Tuesday, November 01, 2011


The book is filled with droppings of plenty of "technical terms", used in fairly accurate context. Alas, it seems to be filled with "this is what thrillers should contain" content. It was a riveting quick read, yet very unsatisfying. It was also filled with plenty of loose plot ends that had potential, yet were simply tossed aside.

The book centers around the fight against a cyber-terrorist. The catch is that he has just died. He has infected a disparate number of remote computers with news-reading daemons that trigger events based on news articles. The dead guy was a somewhat crazy video game expert who specialized in realistic artificial-intelleigence supported massive roll-playing games. He "post-mortem" creation was the biggest game yet, with the world as a stage. On his death, however, he had to quickly eliminate any of his coworkers that might know about the games. And thus begins the reign of terror.

His terror, however, is portrayed in a somewhat sympathetic light. Sure, he killed a bunch of law-enforcement personnel. However, he warned them about it before hand. He also killed off plenty of spammers and attacked multi-nationals of dubious morals. Is he really bad?

Unfortunately, the author carries things on a little to far. A program written a few years ago may accurately respond to a few narrow events in the immediate future, but a few years down the road? And what are the odds that the system would stay unified under that force? What about the other wonderkidz out there that decide they want to have the power of the daemon - only they don't want to die first.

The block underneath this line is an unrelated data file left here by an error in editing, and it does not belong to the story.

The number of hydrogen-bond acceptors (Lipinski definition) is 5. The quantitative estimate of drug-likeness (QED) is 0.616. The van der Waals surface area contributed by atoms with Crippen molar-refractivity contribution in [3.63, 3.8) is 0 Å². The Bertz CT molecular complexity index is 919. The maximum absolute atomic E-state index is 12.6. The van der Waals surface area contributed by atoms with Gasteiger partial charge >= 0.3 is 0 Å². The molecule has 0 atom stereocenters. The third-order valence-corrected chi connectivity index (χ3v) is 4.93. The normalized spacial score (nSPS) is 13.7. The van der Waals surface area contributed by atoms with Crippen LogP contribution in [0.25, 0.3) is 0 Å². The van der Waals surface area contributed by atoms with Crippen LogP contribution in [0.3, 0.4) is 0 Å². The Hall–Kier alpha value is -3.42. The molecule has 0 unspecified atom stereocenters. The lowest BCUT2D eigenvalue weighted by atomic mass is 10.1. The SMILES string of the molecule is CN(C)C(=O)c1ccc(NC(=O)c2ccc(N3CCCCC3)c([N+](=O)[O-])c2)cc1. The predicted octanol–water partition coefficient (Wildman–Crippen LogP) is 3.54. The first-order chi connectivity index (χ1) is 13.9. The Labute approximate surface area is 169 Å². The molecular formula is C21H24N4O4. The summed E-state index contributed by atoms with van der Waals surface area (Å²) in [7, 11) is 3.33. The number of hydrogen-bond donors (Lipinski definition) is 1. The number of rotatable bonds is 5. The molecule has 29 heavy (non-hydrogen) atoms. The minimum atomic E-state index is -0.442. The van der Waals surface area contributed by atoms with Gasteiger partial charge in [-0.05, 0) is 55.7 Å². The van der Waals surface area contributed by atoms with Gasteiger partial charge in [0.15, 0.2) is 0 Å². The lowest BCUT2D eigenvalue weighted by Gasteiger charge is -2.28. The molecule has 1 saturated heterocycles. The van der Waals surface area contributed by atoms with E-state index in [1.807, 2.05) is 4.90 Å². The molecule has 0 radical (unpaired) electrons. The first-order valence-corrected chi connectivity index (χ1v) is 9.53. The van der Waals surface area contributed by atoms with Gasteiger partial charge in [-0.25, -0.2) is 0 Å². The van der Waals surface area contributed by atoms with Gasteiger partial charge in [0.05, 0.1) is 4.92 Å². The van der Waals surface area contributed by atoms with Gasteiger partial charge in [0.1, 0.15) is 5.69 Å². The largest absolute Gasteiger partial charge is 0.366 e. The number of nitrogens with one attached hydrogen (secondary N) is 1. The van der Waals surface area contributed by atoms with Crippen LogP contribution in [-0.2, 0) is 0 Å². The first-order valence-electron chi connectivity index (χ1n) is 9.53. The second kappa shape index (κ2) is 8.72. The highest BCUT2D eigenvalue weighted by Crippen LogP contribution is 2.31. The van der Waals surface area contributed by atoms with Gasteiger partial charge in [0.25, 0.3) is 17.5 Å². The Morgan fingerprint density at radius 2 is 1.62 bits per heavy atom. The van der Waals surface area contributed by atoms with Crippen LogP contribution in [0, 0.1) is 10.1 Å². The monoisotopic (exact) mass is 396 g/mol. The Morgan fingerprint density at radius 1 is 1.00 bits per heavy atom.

That is only the beginning of the holes that could be found. That, alas, is a symptom of sloppy writing in order to get across a point. If you disregard plausibility, the novel does have some good points to ponder. Are we putting too much control in electronic systems. We often assume that the digital system is accurate, but they are just bits that could be easily modified. And the outsourcing of services further distances the users of the information from those that are maintaining it. This leaves open more points of susceptibility. However, are we willing to pay the extra costs to reduce the possibility of some things happening?

The audiobook was well done, with the daemon and its "computer minions" vocalized nicely with just enough supporting audio to bring about the points without becoming tiring. Alas, that still didn't help the ending (which just seemed to bring out a "huh?")

The author appears to be well tied in to the world of information technology and gaming. These make for a reliable setting for the novel. This seems good fodder for a "brainless" summer blockbuster. Key the special effects and turn off the brain and all is good.

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